In consultation with district malaria officers, eight lab technicians of tribal and urban areas were trained in examining the malaria slides and on reporting formats. In these centres, the project supported the government in diagnosing 6711 blood smears in Hyderabad urban and in tribal areas. District malaria department was supported with IEC and community mobilsation activities during spraying operation in 28 mandals of 334 villages of Adilabad, Medak and Karimnagar districts where positive cases were reported.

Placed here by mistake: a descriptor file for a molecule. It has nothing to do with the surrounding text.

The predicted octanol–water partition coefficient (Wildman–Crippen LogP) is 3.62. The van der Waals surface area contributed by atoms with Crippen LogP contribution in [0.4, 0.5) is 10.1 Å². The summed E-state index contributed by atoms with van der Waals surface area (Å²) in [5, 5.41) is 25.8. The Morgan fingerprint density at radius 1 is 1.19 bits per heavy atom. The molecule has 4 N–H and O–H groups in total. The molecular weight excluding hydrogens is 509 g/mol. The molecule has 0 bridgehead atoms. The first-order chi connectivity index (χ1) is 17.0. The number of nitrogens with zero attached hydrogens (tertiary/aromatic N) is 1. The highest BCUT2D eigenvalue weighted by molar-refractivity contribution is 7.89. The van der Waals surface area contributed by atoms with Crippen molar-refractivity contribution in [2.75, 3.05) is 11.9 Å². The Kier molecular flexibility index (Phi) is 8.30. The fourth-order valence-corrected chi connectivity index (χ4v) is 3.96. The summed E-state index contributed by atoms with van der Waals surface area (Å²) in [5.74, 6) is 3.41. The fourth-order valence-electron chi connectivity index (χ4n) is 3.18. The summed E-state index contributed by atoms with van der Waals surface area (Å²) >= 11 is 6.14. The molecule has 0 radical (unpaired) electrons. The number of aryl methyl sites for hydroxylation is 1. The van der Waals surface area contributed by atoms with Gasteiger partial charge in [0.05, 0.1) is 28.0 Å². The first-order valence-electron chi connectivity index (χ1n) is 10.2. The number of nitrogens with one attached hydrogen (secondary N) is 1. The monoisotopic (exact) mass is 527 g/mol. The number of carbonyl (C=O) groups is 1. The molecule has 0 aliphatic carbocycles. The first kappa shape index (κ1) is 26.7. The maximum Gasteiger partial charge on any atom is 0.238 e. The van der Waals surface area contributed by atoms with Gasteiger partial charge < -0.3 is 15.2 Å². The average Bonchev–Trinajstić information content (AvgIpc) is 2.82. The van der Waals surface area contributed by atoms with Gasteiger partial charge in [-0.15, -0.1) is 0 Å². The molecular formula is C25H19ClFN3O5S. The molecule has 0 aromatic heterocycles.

In Odisha, Integrated Community Health Project (2006-10), funded by Big Lottery Fund (BLF) was implemented with support from 12 local NGO and CBO partners, in Mayurbhanj district. The overall objective was to improve the health status and quality of life of the rural communities living in remote tribal areas of Mayurbhanj district. The project initiated flagship interventions like malaria Samadhan Sibir and strengthened community-based monitoring concepts which were included in the government’s district project implementation plan and scaled up in other districts. Broader strategies adopted included community mobilisation; information promotion and community information management; capacity building of stakeholders; people-centred lobby and advocacy and direct service delivery. 244 malaria samadhan Sibir were conducted wherein 79,502 villagers including 3025 panchayat members were sensitized. 3248 community volunteers received training and 420 fever treatment depots were strengthened, leading to treatment provided to 36,268 fever cases.